The preceding is a picture of an ancient Egyptian key, from Thebes, and will give a correct idea of the ancient emblem appertaining to the mysteries.
The Lion, the Eagle, the Ox, and the Man
Q. That is the astronomical allusion of these four ancient emblems, and why are they thus associated together?
A. They refer to the four great angles of the heavens, where the equinoctial and solstitial points are situated, and the signs at these points are, according to ancient astrology, called "fixed signs." Each sign, was, moreover, ruled by three gods, called Decans, the first of which in each sign was called "the powerful leader of three." The most important and powerful of these thirty-six celestial gods were the four Decans, who ruled the four angles of the heavens, and the stability and perpetuity of the universe were supposed to be insured by them. They were also called Elobim, and the two who had their seat on the equator were believed to compel the sun to shine twelve hours over all the earth, as well as to repel him, so that he moved on to the next sign of the zodiac in progressive order. The no less powerful Elohim, or Decans, who ruled the solstitial points caused the sun to turn back at the tropics, and preserved the order of nature and of the seasons.
In all ancient astrological projections of the heavens, the four great angles of the zodiac, where these celestial gods were seated, were marked by the figures of the lion, the eagle, the ox, and the man—the constellation Leo being anciently at 198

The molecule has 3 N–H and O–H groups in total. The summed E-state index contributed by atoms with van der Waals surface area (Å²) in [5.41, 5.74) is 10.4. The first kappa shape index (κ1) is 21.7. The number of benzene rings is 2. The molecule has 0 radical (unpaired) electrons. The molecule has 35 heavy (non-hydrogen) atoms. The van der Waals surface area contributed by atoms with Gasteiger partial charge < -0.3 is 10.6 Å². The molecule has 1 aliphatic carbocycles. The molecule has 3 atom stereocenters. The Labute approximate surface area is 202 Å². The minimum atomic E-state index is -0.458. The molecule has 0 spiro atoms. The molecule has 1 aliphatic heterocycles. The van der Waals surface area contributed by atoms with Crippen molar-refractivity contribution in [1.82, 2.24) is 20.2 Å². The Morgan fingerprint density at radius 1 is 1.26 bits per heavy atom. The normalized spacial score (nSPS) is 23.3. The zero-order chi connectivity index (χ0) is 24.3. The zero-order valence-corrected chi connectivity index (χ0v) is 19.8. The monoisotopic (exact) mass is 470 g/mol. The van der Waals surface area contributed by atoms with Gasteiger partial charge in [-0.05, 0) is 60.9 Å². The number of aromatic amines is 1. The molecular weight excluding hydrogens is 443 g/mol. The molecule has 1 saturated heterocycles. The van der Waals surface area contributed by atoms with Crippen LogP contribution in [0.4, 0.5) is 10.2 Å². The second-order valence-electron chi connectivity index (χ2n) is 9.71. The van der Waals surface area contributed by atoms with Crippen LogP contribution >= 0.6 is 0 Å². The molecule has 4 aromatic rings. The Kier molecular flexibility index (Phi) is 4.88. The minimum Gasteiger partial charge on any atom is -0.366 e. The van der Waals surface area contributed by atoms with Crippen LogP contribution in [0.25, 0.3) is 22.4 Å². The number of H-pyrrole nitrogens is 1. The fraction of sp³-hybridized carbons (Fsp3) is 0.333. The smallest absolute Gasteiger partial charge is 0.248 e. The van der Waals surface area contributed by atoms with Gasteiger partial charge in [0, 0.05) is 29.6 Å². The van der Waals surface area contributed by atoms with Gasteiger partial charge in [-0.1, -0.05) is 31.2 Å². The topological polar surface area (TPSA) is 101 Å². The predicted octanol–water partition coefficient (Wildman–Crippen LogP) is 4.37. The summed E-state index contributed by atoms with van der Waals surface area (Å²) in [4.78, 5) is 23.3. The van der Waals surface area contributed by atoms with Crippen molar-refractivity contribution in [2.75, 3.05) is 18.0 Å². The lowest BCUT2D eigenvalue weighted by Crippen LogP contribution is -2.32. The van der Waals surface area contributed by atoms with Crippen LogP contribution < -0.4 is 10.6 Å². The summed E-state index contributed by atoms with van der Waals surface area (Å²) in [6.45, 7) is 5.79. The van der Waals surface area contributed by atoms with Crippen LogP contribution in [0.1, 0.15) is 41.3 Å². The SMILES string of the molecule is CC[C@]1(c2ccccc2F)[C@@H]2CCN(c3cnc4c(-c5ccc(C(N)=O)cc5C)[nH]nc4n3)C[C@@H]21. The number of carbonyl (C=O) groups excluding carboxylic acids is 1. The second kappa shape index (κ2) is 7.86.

the summer solstice; Aquarius, depicted as a man pouring water from a jar, at the winter solstice; and Taurus, the Ox, or Bull, at the vernal equinox; while the other angle, or autumnal equinox, was marked by a flying eagle. The quadrants of the celestial sphere were also anciently occupied by the four bright stars Aldebaran, Regulus, Antares, and Fomalhaut. These were called "royal stars," and in them the four great Elo-him were believed to dwell. To them divine honors were paid and sacred images erected, in which the lion, the eagle, the ox, and the man were variously combined. These emblems were worshipped by all ancient nations. The priests and the initiated knew them to be nothing more than astronomical allegories, emblematic representations of the zodiac, but the superstitious people adored them as real gods. The Jews obtained these four emblems from Egypt. Moses, however, forbade their worship, and taught the Israelites to use them to denote the points of the compass and the divisions of their camp, by means of banners on which they were pictured (Numbers 2). These celebrated emblems are therefore of a purely astronomical and zodiacal origin, and, when properly understood (as they were by the initiated), teach many of the most important facts of astronomical science.
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